What Is Boxing Day? Everything You Need to Know

Youth gathering donations for Boxing Day.

Every year on December 26, the day after Christmas, holiday celebrations continue with Boxing Day. Boxing Day originates from the United Kingdom, but people around the world join in the celebrations as well. What is Boxing Day, and how can you celebrate it?

What Is Boxing Day, and How Is It Celebrated?

Boxing Day is traditionally a holiday dedicated to giving gifts to the poor or serving those in need. For many, it’s a day to give back and consider the needs of others. It also offers a chance to show appreciation for the service you receive from others—from your mail carrier, your garbage collector, or even your neighbor.

The tradition has been around for centuries—often as a day off for servants who worked on Christmas Day. It also coincides with the celebration of St. Stephen’s Day, which falls on the same day.

A couple takes advantage of shopping deals on Boxing Day.

Today Boxing Day is also widely known for shopping and post-Christmas sales, similar to the U.S. holiday Black Friday. It’s also a big day for sports fans, as many sports—such as football, rugby, and horse racing—feature Boxing Day events.

Why Is It Called Boxing Day?

No one knows for sure why the holiday is called “Boxing Day.” There are several theories floating around, but the holiday has been celebrated long enough that it’s difficult to say for sure. The name could be related to the alms boxes passed around in churches for donations to the poor. It’s also possible that the holiday is named after the “Christmas boxes” given in Great Britain, boxes that contain gratuities and are offered as thanks to service workers.

A girl gives her mother a gift on Boxing Day.

Which Countries Celebrate Boxing Day?

Boxing Day is officially recognized as a public or bank holiday in several countries around the world, including the United Kingdom, Australia, Canada, Hong Kong, Ireland, New Zealand, Nigeria, Scotland, Singapore, South Africa, Trinidad, Tobago, and Bermuda. Because the holiday originated in the United Kingdom, other countries that were part of the British Empire, or Commonwealth countries, often celebrate Boxing Day as well. The day after Christmas is also known as Second Christmas in many European countries.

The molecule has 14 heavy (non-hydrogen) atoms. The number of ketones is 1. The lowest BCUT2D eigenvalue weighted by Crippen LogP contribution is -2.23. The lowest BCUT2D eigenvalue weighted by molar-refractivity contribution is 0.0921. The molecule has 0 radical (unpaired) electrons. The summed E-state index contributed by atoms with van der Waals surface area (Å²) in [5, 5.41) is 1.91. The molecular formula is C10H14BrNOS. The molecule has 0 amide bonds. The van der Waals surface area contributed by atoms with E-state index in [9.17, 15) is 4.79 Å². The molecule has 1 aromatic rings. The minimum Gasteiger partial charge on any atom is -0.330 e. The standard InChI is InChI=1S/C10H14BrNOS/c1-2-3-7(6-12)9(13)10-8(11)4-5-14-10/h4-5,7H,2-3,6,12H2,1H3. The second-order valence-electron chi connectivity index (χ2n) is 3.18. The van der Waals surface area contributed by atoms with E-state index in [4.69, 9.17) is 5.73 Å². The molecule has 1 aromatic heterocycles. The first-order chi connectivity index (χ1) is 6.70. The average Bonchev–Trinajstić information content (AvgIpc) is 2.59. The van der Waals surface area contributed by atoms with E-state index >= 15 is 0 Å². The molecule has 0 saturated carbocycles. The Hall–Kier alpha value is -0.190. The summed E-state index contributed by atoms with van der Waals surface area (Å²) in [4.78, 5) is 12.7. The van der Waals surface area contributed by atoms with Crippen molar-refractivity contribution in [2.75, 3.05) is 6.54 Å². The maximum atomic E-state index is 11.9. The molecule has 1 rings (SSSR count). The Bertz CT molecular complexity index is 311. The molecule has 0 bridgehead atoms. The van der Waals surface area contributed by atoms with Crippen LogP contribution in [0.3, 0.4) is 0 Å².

What Do They Eat on Boxing Day?

Because Boxing Day was traditionally a holiday honoring service workers, it was a day of rest for cooks and chefs. Many homes today still celebrate Boxing Day by eating dishes made with Christmas leftovers. Repurpose and enjoy the leftover holiday meats in sandwiches, meat platters, meat pies, sausage rolls, or leftovers roasted in the oven!

A girl volunteers at her local soup kitchen for Boxing Day.

How Can You Celebrate Boxing Day?

Whether or not Boxing Day is officially recognized as a holiday where you live, you can join in the celebration! These ideas can get you started:

  1. Volunteer and donate. Boxing Day traditionally focuses on service and donations. Find a way to volunteer or donate money and help someone in need to keep the spirit of the holiday alive. 
  2. Learn about your Commonwealth ancestors. If you have ancestors from Commonwealth countries, they likely celebrated Boxing Day. You can find out where your ancestors are from for free in the Where Am I From? experience here on FamilySearch
  3. Give gifts to show thanks. Take time to think about the service you’ve received from others and offer a gift to show thanks. 
  4. Relax with friends and family. Christmas is an amazing holiday filled with love, service, and family, but it can be tiring! Rest for a day, and build memories with your closest friends and family. 
  5. Share your holiday memories. Record your favorite Christmas memories, traditions, and photos with FamilySearch Memories to preserve them. With your free FamilySearch account, you can save your memories for future generations to enjoy. 
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